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Membership Matters Julio Sorjus Trustee, Rotary International, 2012-2016 It was our founder, Paul Harris, who stated that “The promise of Rotary lays in its future, not in its past.” He added: “this is a changing world; we must be prepared to change with it. The story of Rotary will have to be written again and again.” When we gaze into the future, across the horizon, and explore the possibilities open right in front of us in two, five, or ten years, we are forced to admit that there is a mixed picture ahead. My friends, the average age of Rotarians thirty years ago was 47. It is now 61 years of age and it is unfortunate that this number continues to climb. Evidently, our presence among the young is very limited. If we go on like this, our organization will experience a serious contraction in a few years. To put it simply: unless we act and change today, we risk becoming a relic of the past. As President Kalyan Banerjee has wisely stated, we need to curb the greying of Rotary and then encourage its greening. We cannot afford to ignore that only 11 percent of today’s Rotarians are younger than 40%, while 68 percent are over 50 and 39 percent are over 60. How, then, can we make Rotary more attractive for the young? How can we motivate and attract young people to join us - and then stay with us? How will we make sure that Rotary retains its magic and charm in the eyes of the future generations? Specifically: How can we make sure that the young people of Brazil, India, Egypt, Taiwan, Japan, Australia and Spain continue to heed the call to service? How will Rotary develop and send an inspiring, loud and clear message, a long-term vision about where it needs to be heading? If somehow we came to be in possession of many books, or medicines, or wheelchairs, or simply much cash, what would we do with those resources, if we didn’t have a plan, a vision or a direction? There is only one answer to the plight of modern organizations. Without a doubt, the only tool available to us to fully bring the organization to a position where it can match its current challenges is leadership. Rotary needs committed leaders of high ethical standards, with the capacity to clearly articulate a passionately shared vision. We are seeking men and women who are able to communicate our ideas in simple, yet compelling ways. We need to identify the young men and women who have a fierce passion for excellence, who can move others to join in the struggle of shared aspirations of service to human beings in dire need. Moreover, than ever, leadership in Rotary is everybody’s business. We have a moral commitment to make sure the changes taking place are effected in a manner consistent with our core values, aspirations, priorities and dreams. It’s time for up to lead…….it is time to turn the page.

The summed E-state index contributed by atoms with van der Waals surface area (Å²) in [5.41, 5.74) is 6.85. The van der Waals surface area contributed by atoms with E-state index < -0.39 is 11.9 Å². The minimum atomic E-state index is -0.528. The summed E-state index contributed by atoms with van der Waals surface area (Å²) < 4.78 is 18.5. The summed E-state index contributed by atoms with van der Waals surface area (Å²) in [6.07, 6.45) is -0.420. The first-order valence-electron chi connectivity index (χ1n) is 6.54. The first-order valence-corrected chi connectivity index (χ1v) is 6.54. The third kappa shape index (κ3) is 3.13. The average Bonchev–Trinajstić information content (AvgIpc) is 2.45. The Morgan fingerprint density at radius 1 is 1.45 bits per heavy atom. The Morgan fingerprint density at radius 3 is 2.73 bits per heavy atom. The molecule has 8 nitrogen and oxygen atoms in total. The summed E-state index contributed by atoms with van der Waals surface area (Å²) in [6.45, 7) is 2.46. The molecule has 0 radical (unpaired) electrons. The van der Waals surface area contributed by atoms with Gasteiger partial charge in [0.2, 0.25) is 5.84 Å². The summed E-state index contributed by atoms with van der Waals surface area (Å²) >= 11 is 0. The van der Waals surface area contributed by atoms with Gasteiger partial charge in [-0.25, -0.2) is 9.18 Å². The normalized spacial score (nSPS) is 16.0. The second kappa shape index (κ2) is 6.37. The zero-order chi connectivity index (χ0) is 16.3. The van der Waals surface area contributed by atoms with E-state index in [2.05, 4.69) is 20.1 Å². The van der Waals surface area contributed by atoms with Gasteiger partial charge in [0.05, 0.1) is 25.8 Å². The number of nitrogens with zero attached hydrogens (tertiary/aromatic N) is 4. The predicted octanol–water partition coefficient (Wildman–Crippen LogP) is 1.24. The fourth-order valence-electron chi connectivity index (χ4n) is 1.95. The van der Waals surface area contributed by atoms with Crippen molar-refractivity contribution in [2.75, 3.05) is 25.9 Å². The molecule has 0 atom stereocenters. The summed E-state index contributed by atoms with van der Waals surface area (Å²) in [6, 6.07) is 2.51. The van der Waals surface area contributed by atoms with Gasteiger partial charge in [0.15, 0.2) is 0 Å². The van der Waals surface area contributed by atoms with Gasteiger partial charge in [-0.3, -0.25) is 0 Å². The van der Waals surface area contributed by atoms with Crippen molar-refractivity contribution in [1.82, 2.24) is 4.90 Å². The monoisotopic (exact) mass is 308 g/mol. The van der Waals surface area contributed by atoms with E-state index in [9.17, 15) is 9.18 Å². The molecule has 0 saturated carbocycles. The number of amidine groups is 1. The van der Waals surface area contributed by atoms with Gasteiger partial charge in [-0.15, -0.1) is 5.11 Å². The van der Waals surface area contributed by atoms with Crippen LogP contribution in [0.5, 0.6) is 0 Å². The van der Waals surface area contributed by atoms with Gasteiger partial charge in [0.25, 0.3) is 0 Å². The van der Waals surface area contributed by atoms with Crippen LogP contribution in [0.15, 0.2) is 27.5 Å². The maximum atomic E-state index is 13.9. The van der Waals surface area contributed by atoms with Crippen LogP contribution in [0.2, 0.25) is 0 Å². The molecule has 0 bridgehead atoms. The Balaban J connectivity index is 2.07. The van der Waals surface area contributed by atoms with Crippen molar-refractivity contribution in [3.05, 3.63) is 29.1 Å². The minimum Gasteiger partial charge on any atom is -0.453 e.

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Notables Oldies but goodies will be on display at "Celebrate Rotary". You won't want to miss the classic car show at the District Picnic on May 18 at San Diego's Liberty Station. Remember that Corvette to die for? Or the 55 Chevy you learned to drive with? See cars like this & many more on display on Saturday, May 18, 12 noon to 6 p.m.